Michael Patocka

"At all the OEMs, you'll find solutions that were built up as individual applications," Patocka states. "You'll rarely see a large RFID project."

Seven Use Cases

The RAN project consists of seven RFID-based use cases: Locating of Finished Vehicles for Pre-Delivery Work, led by international logistics service provider BLG Logistics, and involving Daimler; Container Management, to be led by BMW; Just-in-Time Tier 2, Tier 1 and OEM, led by automotive parts supplier Robert Bosch GmbH; Long Process Chain, led by Daimler; Just-in-Sequence Vehicle Seats, led by seat manufacturer Keiper; Just-in-Sequence Bumpers, led by automotive polymer specialist Rehau; and End to End Control Manufacturing, led by Opel.

According to Patocka, another goal of the RAN project is to keep tagging costs low so that companies in the automotive sector can implement RFID on a wide-scale basis. To that end, the Bremer Institut für Produktion und Logistik (BIBA), a German research organization, is testing tags and tag placement for the Daimler-led use case and others, while reader manufacturer Mojix is providing interrogators for the BLG-led yard-management application, as well as for Daimler's long process chain tracking use case. According to Patocka, that use case marks the first time that Mojix readers will be utilized in the automotive industry.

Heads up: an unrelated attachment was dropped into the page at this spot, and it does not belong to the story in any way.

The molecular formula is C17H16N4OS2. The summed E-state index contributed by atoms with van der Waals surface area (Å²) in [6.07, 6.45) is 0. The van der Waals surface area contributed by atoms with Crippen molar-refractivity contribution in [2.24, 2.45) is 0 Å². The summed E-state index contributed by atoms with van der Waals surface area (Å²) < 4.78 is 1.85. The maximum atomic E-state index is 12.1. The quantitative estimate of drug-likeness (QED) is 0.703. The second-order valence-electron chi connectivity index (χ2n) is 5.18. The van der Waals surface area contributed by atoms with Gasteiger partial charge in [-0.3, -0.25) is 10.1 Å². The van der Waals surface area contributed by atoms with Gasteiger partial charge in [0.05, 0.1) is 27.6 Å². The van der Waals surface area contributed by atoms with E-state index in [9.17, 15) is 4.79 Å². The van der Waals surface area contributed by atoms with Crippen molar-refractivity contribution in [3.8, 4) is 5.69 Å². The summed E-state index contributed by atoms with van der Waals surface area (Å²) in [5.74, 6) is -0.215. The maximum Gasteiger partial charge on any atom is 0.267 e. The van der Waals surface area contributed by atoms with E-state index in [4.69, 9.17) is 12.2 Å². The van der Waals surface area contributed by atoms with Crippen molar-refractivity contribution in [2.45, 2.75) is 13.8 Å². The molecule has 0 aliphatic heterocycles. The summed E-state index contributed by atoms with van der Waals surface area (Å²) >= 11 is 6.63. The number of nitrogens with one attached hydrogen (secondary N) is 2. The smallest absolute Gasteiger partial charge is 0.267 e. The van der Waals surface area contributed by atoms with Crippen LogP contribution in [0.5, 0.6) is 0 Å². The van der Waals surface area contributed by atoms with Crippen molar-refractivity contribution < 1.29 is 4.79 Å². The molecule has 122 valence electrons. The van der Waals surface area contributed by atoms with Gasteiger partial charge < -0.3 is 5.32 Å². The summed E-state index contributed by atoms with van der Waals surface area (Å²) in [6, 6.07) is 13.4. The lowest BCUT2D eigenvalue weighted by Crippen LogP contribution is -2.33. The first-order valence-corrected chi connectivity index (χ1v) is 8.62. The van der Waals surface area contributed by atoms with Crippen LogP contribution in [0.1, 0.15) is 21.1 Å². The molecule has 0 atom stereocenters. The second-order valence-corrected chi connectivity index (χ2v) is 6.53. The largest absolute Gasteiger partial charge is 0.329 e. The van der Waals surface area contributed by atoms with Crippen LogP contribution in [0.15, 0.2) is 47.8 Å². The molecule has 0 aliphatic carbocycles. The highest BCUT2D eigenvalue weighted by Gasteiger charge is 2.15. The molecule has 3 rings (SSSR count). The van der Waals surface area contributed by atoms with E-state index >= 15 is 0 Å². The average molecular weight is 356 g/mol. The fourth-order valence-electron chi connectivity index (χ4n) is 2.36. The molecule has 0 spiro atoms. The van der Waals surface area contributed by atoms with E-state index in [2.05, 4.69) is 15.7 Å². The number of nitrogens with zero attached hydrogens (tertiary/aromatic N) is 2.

Daimler's primary test application involves tracking metal carriers for motors as they are moved from Stuttgart and Berlin and are then transported by land and sea to production and assembly locations in Tuscaloosa, Ala. Daimler began tagging 20,000 of the carriers in May of this year. Each carrier measures roughly 2 meters by 1 meter by 1 meter (6.6 feet by 3.3 feet by 3.3 feet) in size, and holds three motors. According to Patocka, this use case employs Omni-ID's Max SQ tag, which features a special housing to shield it from interference with metal.